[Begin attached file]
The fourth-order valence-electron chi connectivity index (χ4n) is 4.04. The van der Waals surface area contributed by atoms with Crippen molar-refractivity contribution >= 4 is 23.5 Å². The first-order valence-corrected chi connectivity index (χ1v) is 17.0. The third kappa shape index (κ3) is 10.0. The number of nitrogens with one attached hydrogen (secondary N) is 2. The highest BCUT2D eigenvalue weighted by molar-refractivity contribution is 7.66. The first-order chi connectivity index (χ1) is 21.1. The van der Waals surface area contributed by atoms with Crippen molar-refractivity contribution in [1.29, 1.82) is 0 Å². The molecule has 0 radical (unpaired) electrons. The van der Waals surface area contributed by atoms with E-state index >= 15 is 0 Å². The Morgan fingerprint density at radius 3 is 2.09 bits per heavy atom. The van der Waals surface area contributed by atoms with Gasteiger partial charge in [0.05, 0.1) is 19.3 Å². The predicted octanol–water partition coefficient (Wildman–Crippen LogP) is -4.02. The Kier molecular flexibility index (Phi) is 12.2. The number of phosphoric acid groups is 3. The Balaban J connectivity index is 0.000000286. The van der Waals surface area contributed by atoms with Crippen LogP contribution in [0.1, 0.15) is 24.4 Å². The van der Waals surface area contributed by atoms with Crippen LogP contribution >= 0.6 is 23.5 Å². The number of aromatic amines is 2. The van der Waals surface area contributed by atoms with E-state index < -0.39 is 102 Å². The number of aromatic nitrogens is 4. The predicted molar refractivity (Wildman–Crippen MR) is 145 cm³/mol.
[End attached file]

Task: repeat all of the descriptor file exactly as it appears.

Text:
The fourth-order valence-electron chi connectivity index (χ4n) is 4.04. The van der Waals surface area contributed by atoms with Crippen molar-refractivity contribution >= 4 is 23.5 Å². The first-order valence-corrected chi connectivity index (χ1v) is 17.0. The third kappa shape index (κ3) is 10.0. The number of nitrogens with one attached hydrogen (secondary N) is 2. The highest BCUT2D eigenvalue weighted by molar-refractivity contribution is 7.66. The first-order chi connectivity index (χ1) is 21.1. The van der Waals surface area contributed by atoms with Crippen molar-refractivity contribution in [1.29, 1.82) is 0 Å². The molecule has 0 radical (unpaired) electrons. The van der Waals surface area contributed by atoms with E-state index >= 15 is 0 Å². The Morgan fingerprint density at radius 3 is 2.09 bits per heavy atom. The van der Waals surface area contributed by atoms with Gasteiger partial charge in [0.05, 0.1) is 19.3 Å². The predicted octanol–water partition coefficient (Wildman–Crippen LogP) is -4.02. The Kier molecular flexibility index (Phi) is 12.2. The number of phosphoric acid groups is 3. The Balaban J connectivity index is 0.000000286. The van der Waals surface area contributed by atoms with Crippen LogP contribution in [0.1, 0.15) is 24.4 Å². The van der Waals surface area contributed by atoms with Crippen LogP contribution >= 0.6 is 23.5 Å². The number of aromatic amines is 2. The van der Waals surface area contributed by atoms with E-state index < -0.39 is 102 Å². The number of aromatic nitrogens is 4. The predicted molar refractivity (Wildman–Crippen MR) is 145 cm³/mol.